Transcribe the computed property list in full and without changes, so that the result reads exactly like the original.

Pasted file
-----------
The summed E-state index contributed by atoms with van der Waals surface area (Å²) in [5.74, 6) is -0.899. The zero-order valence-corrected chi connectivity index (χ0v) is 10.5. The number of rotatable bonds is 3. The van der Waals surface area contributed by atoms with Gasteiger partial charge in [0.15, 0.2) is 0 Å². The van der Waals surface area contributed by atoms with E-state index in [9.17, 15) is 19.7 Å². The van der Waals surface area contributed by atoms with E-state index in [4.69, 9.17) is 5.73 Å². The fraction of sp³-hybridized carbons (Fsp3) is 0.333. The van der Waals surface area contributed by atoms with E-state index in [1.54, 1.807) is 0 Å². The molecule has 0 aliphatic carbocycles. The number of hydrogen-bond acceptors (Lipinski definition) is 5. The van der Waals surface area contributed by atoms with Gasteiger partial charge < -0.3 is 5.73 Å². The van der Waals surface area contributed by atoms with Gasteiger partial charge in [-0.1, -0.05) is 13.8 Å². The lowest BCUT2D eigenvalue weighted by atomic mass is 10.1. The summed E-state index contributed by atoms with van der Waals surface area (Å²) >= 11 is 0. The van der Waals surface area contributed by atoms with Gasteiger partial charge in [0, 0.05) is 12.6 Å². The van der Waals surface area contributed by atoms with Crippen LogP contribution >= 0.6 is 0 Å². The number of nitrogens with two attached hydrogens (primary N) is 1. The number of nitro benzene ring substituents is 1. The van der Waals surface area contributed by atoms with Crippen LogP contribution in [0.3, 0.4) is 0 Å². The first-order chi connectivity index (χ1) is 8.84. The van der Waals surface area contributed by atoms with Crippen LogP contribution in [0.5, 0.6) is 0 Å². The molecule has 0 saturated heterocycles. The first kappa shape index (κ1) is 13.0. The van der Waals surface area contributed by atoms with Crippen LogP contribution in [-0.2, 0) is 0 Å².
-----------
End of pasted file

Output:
The summed E-state index contributed by atoms with van der Waals surface area (Å²) in [5.74, 6) is -0.899. The zero-order valence-corrected chi connectivity index (χ0v) is 10.5. The number of rotatable bonds is 3. The van der Waals surface area contributed by atoms with Gasteiger partial charge in [0.15, 0.2) is 0 Å². The van der Waals surface area contributed by atoms with E-state index in [9.17, 15) is 19.7 Å². The van der Waals surface area contributed by atoms with E-state index in [4.69, 9.17) is 5.73 Å². The fraction of sp³-hybridized carbons (Fsp3) is 0.333. The van der Waals surface area contributed by atoms with E-state index in [1.54, 1.807) is 0 Å². The molecule has 0 aliphatic carbocycles. The number of hydrogen-bond acceptors (Lipinski definition) is 5. The van der Waals surface area contributed by atoms with Gasteiger partial charge < -0.3 is 5.73 Å². The van der Waals surface area contributed by atoms with Gasteiger partial charge in [-0.1, -0.05) is 13.8 Å². The lowest BCUT2D eigenvalue weighted by atomic mass is 10.1. The summed E-state index contributed by atoms with van der Waals surface area (Å²) >= 11 is 0. The van der Waals surface area contributed by atoms with Gasteiger partial charge in [0, 0.05) is 12.6 Å². The van der Waals surface area contributed by atoms with Crippen LogP contribution >= 0.6 is 0 Å². The number of nitrogens with two attached hydrogens (primary N) is 1. The number of nitro benzene ring substituents is 1. The van der Waals surface area contributed by atoms with Crippen LogP contribution in [0.3, 0.4) is 0 Å². The first-order chi connectivity index (χ1) is 8.84. The van der Waals surface area contributed by atoms with Crippen LogP contribution in [0.5, 0.6) is 0 Å². The molecule has 0 saturated heterocycles. The first kappa shape index (κ1) is 13.0. The van der Waals surface area contributed by atoms with Crippen LogP contribution in [-0.2, 0) is 0 Å².